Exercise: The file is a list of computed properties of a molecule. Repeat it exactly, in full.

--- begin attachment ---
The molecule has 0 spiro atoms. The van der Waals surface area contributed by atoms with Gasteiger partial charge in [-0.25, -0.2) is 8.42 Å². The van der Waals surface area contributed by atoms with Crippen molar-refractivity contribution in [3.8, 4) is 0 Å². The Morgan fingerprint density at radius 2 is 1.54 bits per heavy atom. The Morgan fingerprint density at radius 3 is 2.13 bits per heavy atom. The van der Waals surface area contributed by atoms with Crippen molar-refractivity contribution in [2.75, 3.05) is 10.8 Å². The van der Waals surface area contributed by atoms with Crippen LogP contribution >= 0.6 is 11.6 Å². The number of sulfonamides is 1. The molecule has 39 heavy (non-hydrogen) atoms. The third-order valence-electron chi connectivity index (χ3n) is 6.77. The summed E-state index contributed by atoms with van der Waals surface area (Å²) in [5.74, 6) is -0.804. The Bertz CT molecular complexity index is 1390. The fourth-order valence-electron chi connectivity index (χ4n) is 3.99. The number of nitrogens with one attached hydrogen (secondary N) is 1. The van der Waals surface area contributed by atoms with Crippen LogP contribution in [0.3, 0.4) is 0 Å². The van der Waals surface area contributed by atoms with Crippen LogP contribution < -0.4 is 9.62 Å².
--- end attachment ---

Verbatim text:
The molecule has 0 spiro atoms. The van der Waals surface area contributed by atoms with Gasteiger partial charge in [-0.25, -0.2) is 8.42 Å². The van der Waals surface area contributed by atoms with Crippen molar-refractivity contribution in [3.8, 4) is 0 Å². The Morgan fingerprint density at radius 2 is 1.54 bits per heavy atom. The Morgan fingerprint density at radius 3 is 2.13 bits per heavy atom. The van der Waals surface area contributed by atoms with Crippen molar-refractivity contribution in [2.75, 3.05) is 10.8 Å². The van der Waals surface area contributed by atoms with Crippen LogP contribution >= 0.6 is 11.6 Å². The number of sulfonamides is 1. The molecule has 39 heavy (non-hydrogen) atoms. The third-order valence-electron chi connectivity index (χ3n) is 6.77. The summed E-state index contributed by atoms with van der Waals surface area (Å²) in [5.74, 6) is -0.804. The Bertz CT molecular complexity index is 1390. The fourth-order valence-electron chi connectivity index (χ4n) is 3.99. The number of nitrogens with one attached hydrogen (secondary N) is 1. The van der Waals surface area contributed by atoms with Crippen LogP contribution in [0.3, 0.4) is 0 Å². The van der Waals surface area contributed by atoms with Crippen LogP contribution < -0.4 is 9.62 Å².